We’re in the middle of a global skills shortage. Talent has become increasingly difficult to find, and the fabled “Great Resignation” has only added to the problem, making finding (and holding on to) skilled staff an ever-increasing issue. We’re also currently experiencing the displacement of people on a massive scale, as war and famine force them to seek refuge in countries across the world.
Two unrelated situations lead to an idea and an opportunity
What if you could help the plight of refugees and, at the same time, begin to solve the talent shortage? That’s the basis for RefugeeForce, a new initiative that sets out to train and find employment for refugees within the Salesforce ecosystem. Niels Bryan-Low, Salesforce Platform Director at Capgemini, now champions this initiative in the United Kingdom.
“There are folks who are, sadly, moved from their homes because of crisis, war, [and] famine, who may have all kinds of incredible skills and talents. And they can be retrained in technology,” says Niels.
Refugees in the UK: The Figures
55,146 asylum applications from January to March 2022
91,000 Ukrainian refugees in the UK
4X: The unemployment rate among refugees is four times the national average.
20% of refugees take any available job, rather than using their skills and experience.
Gaspar Rodriguez, Co-Founder and Director at RefugeeForce, originally conceived of the idea to retrain refugees for jobs in tech and launched the initiative in the Netherlands. Niels, who had seen Gaspar receive the Golden Hoodie from Salesforce for his efforts, was immediately taken with the idea.
“I literally called Gaspar, [messaged] him on LinkedIn [and] said ‘Hey, you seem to be solving a problem that Capgemini has. Would you be interested in coming to the UK to launch the program here?’ And he jumped at the chance!”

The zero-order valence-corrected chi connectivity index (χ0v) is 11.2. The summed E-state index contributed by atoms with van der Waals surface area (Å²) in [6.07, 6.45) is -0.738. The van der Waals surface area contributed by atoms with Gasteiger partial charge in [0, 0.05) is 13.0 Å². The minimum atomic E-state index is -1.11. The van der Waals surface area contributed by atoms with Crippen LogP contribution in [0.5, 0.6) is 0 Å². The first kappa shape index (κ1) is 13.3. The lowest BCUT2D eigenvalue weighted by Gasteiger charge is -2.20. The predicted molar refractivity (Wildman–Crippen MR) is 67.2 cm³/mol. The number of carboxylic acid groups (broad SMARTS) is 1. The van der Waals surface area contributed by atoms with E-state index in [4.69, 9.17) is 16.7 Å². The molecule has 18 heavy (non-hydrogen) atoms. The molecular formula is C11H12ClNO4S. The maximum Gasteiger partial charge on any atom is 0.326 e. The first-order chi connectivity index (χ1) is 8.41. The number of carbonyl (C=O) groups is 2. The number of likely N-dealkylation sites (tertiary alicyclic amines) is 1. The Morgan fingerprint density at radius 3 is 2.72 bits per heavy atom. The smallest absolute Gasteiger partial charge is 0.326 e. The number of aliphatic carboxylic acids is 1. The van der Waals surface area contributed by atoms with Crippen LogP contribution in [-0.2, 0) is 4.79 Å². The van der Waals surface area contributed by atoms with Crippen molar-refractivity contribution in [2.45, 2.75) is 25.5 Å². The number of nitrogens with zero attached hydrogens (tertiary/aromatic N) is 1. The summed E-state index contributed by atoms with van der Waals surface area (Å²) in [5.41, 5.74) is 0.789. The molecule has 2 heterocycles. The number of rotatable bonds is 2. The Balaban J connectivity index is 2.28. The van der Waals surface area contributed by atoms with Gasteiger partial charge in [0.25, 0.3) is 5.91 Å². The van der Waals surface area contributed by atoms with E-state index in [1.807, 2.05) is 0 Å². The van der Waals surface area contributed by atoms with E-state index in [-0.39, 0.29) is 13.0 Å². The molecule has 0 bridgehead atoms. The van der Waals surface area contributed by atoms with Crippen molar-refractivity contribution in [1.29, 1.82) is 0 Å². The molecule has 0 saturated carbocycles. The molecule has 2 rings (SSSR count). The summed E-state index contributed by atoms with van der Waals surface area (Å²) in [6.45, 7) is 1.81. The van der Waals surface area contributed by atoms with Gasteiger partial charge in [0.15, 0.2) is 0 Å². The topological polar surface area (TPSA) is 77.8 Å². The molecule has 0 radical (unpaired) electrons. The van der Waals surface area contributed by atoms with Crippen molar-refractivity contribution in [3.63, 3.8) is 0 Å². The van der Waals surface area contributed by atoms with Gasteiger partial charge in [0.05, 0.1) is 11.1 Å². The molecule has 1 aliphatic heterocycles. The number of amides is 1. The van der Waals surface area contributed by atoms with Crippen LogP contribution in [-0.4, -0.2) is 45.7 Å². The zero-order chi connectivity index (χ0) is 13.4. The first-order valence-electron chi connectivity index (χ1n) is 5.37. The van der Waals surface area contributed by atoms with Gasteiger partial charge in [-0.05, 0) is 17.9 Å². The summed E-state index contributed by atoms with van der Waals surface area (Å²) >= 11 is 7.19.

Getting up and running
RefugeeForce rolled out in the first quarter of 2022 with an initial cohort of ten participants from diverse backgrounds, including a PhD, two MBAs, and people hailing from everywhere from Eritrea to Turkey. Niels was determined that RefugeeForce would be about opportunity, not charity.
“We encouraged [candidates] to apply for roles that were open, [but added that] there was no leg up given, or expected.”
At the end of the pilot program, Capgemini had offered four of the original ten RefugeeForce participants a position. “Actually, one person dropped out, for personal reasons, so we offered 44% of the cohort a position … but one chose to take up a position with another company,” adds Niels.
A win for everyone
Niels is under no illusions that this solves all of the complex problems that refugees face. But he does feel that it’s a good start. When it comes to Capgemini, Niels points out that, while their graduates still need to go through a Salesforce bootcamp, RefugeeForce graduates arrive with admin certification already under their belt. “I would expect and hope that these [candidates] have a faster trajectory,” says Niels. “Smart folks who work hard and understand the technology and the value it creates for our shared customers certainly will.”
Niels is confident that Capgemini’s initiative will go from strength to strength. And he’s convinced that other businesses that are thinking about becoming involved in RefugeeForce should absolutely get on board.
“Since we started this program, there are now four million new refugees in Europe alone. Now’s the time [to get on board with RefugeeForce],” adds Niels. “It’s not a zero sum game. You hire some great people, we hire some great people, and we make the whole industry and the whole sector grow and flourish.”